Just when you thought the injury bug was leaving the Pittsburgh Penguins, it stings again. This time, it hit standout rookie defenseman John Marino, who took a Steven Stamkos shot to the face late in last Thursday’s loss to the Tampa Bay Lightning.
Injuries have been like a broken record for the Penguins this season, as Marino now joins fellow defenseman Brian Dumoulin and forwards Dominik Kahun, Nick Bjugstad, and Jake Guentzel on the shelf. Dumoulin, Kahun, and Bjugstad are expected to return in the near future, but it’s uncertain when that will be.
Is He Hurt or Not?
Originally, there were a lot of unanswered questions regarding the incident that left Marino bloodied. Head coach Mike Sullivan said on multiple occasions that Marino was being held from practices and out of the game against the Florida Panthers as a precaution. He was trying to be optimistic. In Sullivan’s original assessment after the game, he said Marino was, “going to be okay” leaving fans with high hopes for a quick return.
Shortly after a practice in Sunrise, Fla., a rumor began to circulate that Marino was going to need surgery to repair his cheekbone that was broken in three places. This came from a source “close to the player,” making nothing official. As it turns out, the rumor was true and Marino had surgery on Monday afternoon.
When the rumor first began to spread, there was no time frame for his return. Even after the Penguins confirmed he needed surgery, Sullivan stated that there was no timetable. The surgery was successful and the team then made an official statement that he will miss three to six weeks.
Nothing New for Hockey Players
NHLers have been known to play through facial injuries. Penguins captain Sidney Crosby has donned a protective guard on multiple occasions, including a pair of games earlier this season against the Philadelphia Flyers and Edmonton Oilers. The most famous occasion was when he took a Brooks Orpik puck to the face that knocked out multiple teeth in 2013. Penguins fans will remember that that game, against the New York Islanders, as it was the last time the team ever wore a blue uniform, and it was Jarome Iginla’s first game in Pittsburgh.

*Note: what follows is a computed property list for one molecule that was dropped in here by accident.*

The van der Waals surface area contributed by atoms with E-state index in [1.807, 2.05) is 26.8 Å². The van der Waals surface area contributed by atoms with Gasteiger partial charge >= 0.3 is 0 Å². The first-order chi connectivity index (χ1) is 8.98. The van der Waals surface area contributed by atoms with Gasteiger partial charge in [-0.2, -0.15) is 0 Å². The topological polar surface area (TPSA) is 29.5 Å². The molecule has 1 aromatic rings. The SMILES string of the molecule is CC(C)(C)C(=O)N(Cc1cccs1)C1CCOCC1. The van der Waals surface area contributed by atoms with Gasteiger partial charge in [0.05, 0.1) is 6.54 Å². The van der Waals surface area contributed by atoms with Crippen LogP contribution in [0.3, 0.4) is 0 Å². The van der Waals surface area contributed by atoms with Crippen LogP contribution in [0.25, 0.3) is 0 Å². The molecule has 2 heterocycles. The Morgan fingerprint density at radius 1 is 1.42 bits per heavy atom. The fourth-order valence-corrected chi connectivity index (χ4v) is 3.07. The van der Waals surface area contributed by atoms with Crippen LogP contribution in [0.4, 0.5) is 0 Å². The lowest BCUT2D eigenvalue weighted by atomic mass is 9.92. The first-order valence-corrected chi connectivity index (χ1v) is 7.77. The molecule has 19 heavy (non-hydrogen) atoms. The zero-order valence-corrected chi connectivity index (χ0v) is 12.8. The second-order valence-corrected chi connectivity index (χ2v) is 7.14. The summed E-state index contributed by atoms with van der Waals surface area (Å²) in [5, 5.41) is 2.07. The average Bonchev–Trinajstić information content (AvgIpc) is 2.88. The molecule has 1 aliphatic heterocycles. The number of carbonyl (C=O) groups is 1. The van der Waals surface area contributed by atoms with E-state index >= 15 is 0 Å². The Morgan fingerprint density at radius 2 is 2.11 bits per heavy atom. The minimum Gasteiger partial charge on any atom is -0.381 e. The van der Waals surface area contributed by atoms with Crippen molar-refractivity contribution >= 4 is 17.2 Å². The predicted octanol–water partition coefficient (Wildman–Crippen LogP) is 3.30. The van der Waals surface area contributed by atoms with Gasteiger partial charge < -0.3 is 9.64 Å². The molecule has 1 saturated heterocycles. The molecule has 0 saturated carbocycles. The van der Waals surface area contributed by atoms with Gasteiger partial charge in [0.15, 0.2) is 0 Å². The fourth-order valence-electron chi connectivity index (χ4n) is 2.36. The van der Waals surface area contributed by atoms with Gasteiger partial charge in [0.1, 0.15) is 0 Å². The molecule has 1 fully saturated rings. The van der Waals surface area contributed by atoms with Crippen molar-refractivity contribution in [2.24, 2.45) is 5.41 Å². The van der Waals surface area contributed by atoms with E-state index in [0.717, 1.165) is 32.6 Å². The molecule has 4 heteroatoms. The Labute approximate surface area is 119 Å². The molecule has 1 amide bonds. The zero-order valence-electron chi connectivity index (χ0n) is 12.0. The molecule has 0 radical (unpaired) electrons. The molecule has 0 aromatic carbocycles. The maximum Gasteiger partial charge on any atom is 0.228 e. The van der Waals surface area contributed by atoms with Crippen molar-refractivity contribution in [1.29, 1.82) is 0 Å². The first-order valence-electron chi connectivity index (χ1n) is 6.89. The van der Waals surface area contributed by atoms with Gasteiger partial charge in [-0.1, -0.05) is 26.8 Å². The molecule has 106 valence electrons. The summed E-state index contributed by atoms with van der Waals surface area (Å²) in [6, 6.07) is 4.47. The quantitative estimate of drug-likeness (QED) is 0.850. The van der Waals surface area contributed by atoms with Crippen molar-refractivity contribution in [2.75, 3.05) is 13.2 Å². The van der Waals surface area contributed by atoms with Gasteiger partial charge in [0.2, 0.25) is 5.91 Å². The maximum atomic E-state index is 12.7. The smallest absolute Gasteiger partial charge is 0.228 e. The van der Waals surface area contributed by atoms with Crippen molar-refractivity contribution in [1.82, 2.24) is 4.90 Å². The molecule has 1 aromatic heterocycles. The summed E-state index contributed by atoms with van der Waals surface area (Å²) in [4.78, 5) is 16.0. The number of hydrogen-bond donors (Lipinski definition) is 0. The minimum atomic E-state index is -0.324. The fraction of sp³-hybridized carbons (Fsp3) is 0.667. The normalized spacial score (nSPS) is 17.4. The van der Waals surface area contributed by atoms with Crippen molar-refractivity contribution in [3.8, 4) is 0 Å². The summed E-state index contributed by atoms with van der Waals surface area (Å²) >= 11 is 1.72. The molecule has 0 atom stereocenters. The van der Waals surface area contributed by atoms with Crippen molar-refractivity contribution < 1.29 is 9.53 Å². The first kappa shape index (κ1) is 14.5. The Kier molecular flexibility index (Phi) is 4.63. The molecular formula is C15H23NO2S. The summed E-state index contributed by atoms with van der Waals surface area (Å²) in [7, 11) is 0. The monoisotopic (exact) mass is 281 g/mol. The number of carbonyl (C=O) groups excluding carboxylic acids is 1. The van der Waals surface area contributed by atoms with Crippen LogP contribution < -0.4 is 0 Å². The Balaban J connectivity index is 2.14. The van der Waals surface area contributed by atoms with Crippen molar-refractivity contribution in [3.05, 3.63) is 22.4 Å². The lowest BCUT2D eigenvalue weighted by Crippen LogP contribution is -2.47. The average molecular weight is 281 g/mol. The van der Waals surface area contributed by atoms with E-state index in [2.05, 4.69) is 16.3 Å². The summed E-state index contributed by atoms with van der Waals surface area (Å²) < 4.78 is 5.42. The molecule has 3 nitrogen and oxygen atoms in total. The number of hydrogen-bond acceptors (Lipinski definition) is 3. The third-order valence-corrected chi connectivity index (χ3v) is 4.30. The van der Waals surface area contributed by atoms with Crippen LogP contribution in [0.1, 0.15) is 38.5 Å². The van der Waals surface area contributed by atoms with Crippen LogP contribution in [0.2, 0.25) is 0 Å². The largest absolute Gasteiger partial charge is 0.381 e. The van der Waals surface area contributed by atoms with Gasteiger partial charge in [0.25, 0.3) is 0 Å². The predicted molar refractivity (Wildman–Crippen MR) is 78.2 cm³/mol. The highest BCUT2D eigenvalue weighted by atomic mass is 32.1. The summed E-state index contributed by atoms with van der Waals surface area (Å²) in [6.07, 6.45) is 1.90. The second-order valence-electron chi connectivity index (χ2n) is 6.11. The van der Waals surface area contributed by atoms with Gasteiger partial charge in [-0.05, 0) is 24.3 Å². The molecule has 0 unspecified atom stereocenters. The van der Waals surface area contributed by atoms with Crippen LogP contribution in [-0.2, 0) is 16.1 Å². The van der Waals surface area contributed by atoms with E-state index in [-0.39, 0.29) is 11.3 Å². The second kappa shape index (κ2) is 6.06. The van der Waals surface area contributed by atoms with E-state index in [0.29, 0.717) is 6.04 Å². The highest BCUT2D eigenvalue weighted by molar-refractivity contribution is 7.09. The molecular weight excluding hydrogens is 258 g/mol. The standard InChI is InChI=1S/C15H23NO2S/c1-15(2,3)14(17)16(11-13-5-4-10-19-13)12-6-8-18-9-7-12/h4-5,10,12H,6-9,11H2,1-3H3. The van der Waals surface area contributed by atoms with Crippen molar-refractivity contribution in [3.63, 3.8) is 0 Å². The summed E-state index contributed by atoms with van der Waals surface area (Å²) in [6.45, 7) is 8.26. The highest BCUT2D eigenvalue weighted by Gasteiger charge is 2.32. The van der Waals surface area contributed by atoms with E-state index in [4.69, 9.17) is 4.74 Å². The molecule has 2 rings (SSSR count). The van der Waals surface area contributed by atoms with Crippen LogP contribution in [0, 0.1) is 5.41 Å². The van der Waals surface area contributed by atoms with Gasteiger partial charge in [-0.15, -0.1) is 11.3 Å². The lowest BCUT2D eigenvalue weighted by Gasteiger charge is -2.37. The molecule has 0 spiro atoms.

Former Penguins forward and assistant coach Rick Tocchet was also known for wearing a face guard. On March 15, 1992, Tocchet broke his jaw but refused to miss the remainder of the game. He received 12 stitches and added a face guard to his helmet, then returned to the ice. He went on to score two goals in a 4-3 victory over the Chicago Blackhawks.
When Marino takes the ice again it could be with the help of a little extra protection.
Rookie of the Year?
Marino is in the midst of an outstanding rookie season, with five goals and 20 assists. His 25 points rank eighth in Penguins scoring, ahead of forwards Patric Hornqvist (22) and Dominik Simon (21). He is by far the Penguins’ best rookie and recently became the seventh defenseman in franchise history to record 20 or more assists in their first season.
On a team that has seen injuries to both of their top pairing defensemen and other countless man games lost, Marino has been one of the best and most consistent players on the team. Making the team out of training camp, he quickly moved up the depth chart past Juuso Riikola and Chad Ruhwedel. Marino made his NHL debut on Oct. 6 against the Winnipeg Jets, and he hadn’t missed a game until this injury.
Penguins general manager Jim Rutherford acquired the rookie blue-liner from the Edmonton Oilers for a sixth-round pick in the 2021 NHL Draft. Given the way Marino has played this season, this deal is already considered one of Rutherford’s best moves in Pittsburgh. Marino was a sixth-round pick by the Oilers in 2015.
Marino also has more points (25) than the top three picks from the 2019 NHL Draft; Jack Hughes, Kaapo Kakko, and Kirby Dach, all playing in the NHL, have 19, 19, and 17 points respectively.
Assuming Marino had stayed healthy and was able to keep up his stellar pace, he would have received some votes for a Rookie of the Year nomination. The Calder Trophy will be hard to win this season, with Colorado Avalanche’s Kale Makar and Vancouver Canucks’ Quinn Hughes both reaching the 40-point mark with over a month left, though Marino has has fought hard to be in that conversation. A nomination is still possible if he can make a fast recovery.
Marino is a valuable part of the Penguins’ defense core and he should have a long future in the NHL. Recovery from an injury to a young player should not be rushed. Expect his time missed to be closer to the six-week mark, and don’t be surprised if he returns to the lineup sporting a face guard.